Tuesday, September 29, 2009

Getting Ready to Pop the Question? Read This First...

This post is a special gift to my bachelor readers, who might not realize that marriage--and especially marriage to Mormon maidens--is now within their financial grasp.

Like any other man, I had to show the future Mrs. Monk a glistening chunk of carbon before she would consent to marry me. For the last 150 years or so, Mormon bachelors have spent many an hour toiling away to buy the rock that would convince their girlfriends to marry them; toil no more, my brothers! Turns out that engagement rings are meant to purchase something that you don't want to buy--and that any morally upright Mormon maid doesn't want to sell.

Apparently engagement rings are a fairly recent invention, an insurance policy meant to decrease the likelihood that a jilted maiden would file a breach of promise lawsuit. We all know that young men are willing to lie in order to get young women to agree to have sex with them, and one of the lies that young men used (and probably still use) quite frequently involves a promise of marriage--"Of course, we're going to get married, so it's okay if sleep together tonight..." After convincing the object of their affections (read: lusts) to sleep with them, many of these young men reneged on their promise.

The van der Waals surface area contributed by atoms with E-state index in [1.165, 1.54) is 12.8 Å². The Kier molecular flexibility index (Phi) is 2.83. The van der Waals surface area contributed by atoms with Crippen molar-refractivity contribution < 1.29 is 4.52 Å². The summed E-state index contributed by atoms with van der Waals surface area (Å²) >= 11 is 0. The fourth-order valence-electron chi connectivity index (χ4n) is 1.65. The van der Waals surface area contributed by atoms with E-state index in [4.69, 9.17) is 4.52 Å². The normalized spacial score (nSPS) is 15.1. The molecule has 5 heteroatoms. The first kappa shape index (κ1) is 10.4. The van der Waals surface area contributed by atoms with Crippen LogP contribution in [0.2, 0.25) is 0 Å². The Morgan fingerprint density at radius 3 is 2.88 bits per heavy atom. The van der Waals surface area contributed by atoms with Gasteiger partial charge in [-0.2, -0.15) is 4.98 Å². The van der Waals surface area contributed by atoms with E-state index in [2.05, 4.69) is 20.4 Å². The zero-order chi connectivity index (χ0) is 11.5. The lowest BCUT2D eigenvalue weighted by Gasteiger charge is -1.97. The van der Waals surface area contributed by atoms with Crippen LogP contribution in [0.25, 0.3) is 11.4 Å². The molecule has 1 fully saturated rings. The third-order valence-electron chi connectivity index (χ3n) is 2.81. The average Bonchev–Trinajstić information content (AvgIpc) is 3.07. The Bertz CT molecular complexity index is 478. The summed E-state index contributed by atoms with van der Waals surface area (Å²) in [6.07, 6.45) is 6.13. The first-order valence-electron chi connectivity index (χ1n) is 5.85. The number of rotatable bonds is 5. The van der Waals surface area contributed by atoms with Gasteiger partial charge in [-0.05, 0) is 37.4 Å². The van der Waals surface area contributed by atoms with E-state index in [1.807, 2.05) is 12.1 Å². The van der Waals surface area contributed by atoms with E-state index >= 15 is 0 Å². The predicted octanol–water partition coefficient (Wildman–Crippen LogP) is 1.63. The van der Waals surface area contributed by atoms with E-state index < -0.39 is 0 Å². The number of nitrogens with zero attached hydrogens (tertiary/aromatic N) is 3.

The engagement ring was intended to act as proof that a man had promised to marry a woman before deflowering her. If he canceled the engagement, he also forfeited the wedding ring, meaning that the young woman was not left empty-handed (although this legal jargon seems to indicate that men--at least in Connecticut--are now likely to recover the wedding ring if an engagement is canceled). So here's my question: If the engagement ring was basically conceived of as an insurance policy for young women who engaged in pre-marital sex under the belief that the young men who stole their virtue would marry them, why on earth would a Mormon bachelor give--or a Mormon woman expect to receive--such a thing? If the goal is a temple wedding, then he doesn't want to have pre-marital sex, and she doesn't need to worry about him leaving her in the lurch.